Hitler’s Daughter poses powerful questions and examines moral issues in relation to society’s fears and prejudices in a fresh, compelling light. Jackie French is an award-winning Australian author who has written over 140 books and won more than 60 national and international awards.
She’s one of Australia’s most popular authors and Hitler’s Daughter is one of her most critically acclaimed books. Award, a Semi Grand Prix Japan Award and is listed as a blue-ribbon book in the USA.
Tickets for the Center for the Performing Arts presentation are $15 for an adult, $8 for a University Park student and $15 for a person 18 and younger. Saturdays), HUB-Robeson Center Information Desk (11 a.m. weekdays when Penn State classes are in session) and Bryce Jordan Center (10 a.m. Based on a novel by Jackie French, "Hitler’s Daughter" tells the tale of four children: Mark, Ben, Anna and Tracey.
Tickets are available online at or by phone at 814-863-0255 and 800-ARTS-TIX. As the friends wait for the school bus on a stormy morning, Anna tells the imagined tale of Heidi, the disfigured daughter of Adolph Hitler, who is caught in the chaos of World War II and hidden out of shame by her infamous father.
With sufficient interest, a follow-up discussion will be scheduled.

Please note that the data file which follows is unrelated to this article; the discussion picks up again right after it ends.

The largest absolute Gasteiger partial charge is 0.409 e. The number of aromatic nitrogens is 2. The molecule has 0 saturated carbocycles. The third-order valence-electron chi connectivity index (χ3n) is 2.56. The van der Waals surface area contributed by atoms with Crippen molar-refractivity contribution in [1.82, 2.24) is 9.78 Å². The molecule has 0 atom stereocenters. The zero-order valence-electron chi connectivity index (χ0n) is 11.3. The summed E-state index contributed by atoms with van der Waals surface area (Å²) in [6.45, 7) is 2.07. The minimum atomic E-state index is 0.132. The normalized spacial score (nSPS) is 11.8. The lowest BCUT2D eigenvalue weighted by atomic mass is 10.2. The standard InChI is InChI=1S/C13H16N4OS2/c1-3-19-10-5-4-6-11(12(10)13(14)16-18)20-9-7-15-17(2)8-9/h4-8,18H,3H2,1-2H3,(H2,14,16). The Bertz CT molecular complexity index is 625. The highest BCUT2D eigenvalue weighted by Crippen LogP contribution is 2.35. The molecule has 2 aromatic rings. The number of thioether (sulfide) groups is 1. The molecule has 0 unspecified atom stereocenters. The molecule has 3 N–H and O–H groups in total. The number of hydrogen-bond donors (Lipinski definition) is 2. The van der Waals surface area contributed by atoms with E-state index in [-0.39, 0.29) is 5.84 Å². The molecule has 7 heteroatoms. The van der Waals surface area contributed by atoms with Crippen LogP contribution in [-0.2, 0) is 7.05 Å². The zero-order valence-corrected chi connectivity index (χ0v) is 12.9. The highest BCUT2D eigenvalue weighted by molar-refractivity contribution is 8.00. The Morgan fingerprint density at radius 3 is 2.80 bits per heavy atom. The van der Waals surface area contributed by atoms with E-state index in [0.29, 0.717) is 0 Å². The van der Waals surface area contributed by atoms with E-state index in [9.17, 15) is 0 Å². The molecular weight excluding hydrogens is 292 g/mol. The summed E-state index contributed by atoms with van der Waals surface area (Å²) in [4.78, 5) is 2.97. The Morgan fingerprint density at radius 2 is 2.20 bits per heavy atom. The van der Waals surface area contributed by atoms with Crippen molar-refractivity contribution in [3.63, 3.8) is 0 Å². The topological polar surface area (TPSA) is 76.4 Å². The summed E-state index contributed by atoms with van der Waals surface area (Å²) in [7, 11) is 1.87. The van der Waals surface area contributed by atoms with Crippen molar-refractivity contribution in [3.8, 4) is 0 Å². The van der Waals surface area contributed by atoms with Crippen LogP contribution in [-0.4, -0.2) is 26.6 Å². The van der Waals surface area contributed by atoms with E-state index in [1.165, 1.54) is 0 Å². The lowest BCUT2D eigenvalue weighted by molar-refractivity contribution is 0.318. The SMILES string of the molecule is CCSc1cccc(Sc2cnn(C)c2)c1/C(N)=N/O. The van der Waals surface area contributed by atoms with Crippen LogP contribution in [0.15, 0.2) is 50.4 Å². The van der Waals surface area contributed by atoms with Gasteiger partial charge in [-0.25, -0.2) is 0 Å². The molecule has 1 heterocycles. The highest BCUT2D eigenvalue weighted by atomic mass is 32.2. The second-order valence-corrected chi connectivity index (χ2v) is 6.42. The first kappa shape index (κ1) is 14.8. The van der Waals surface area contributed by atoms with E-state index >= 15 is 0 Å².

The Butterfly Project display, a collaboration between Penn State Hillel students and the fifth- and sixth-grade classes at State College’s Congregation Brit Shalom, is on exhibit at the Penn State Pasquerilla Spiritual Center main lobby through March 18. Artistic Viewpoints, an informal moderated discussion featuring the show’s cast members, is offered in Eisenhower one hour before the March 17 performance and is free for ticket holders. Photos of "Hitler’s Daughter" for media use are available to download at Panels from the Sydney Jewish Museum will be on display at Eisenhower on the day of the show.The public is invited to participate in an intergenerational book discussion about the novel "Hitler’s Daughter" at 10 a.m.Initially the boys are excited about fighting and battles, but the view of war from Heidi’s perspective raises disturbing questions about genocide and children bearing responsibility for a parent’s guilt and vice versa.To the author’s credit, there are no easy answers given for this moral dilemma.As Anna's story progresses we realise that the girl is none other than Hitler's daughter, Heidi.Research task on Adolf Hitler that includes longer response questions on Hitler's treatment of the Jews and a question on whether the responder agrees with the character Mark that Hitler's behaviour was evil.Would Mark have acted differently in Heidi’s place?The play reaches its climax with the bombing of Berlin, the fall of the Third Reich and the loss of Heidi’s innocence. “The journey was spellbinding,” wrote a reviewer for The Gladstone Observer. deft and poignant,” noted a critic for the Launceston Review.French moves between modern times and WW2 to tell this story that begins with a group of children telling each other stories while they wait for their school bus each day.One day Anna begins a story about a secret girl, hidden away by her father during WW2.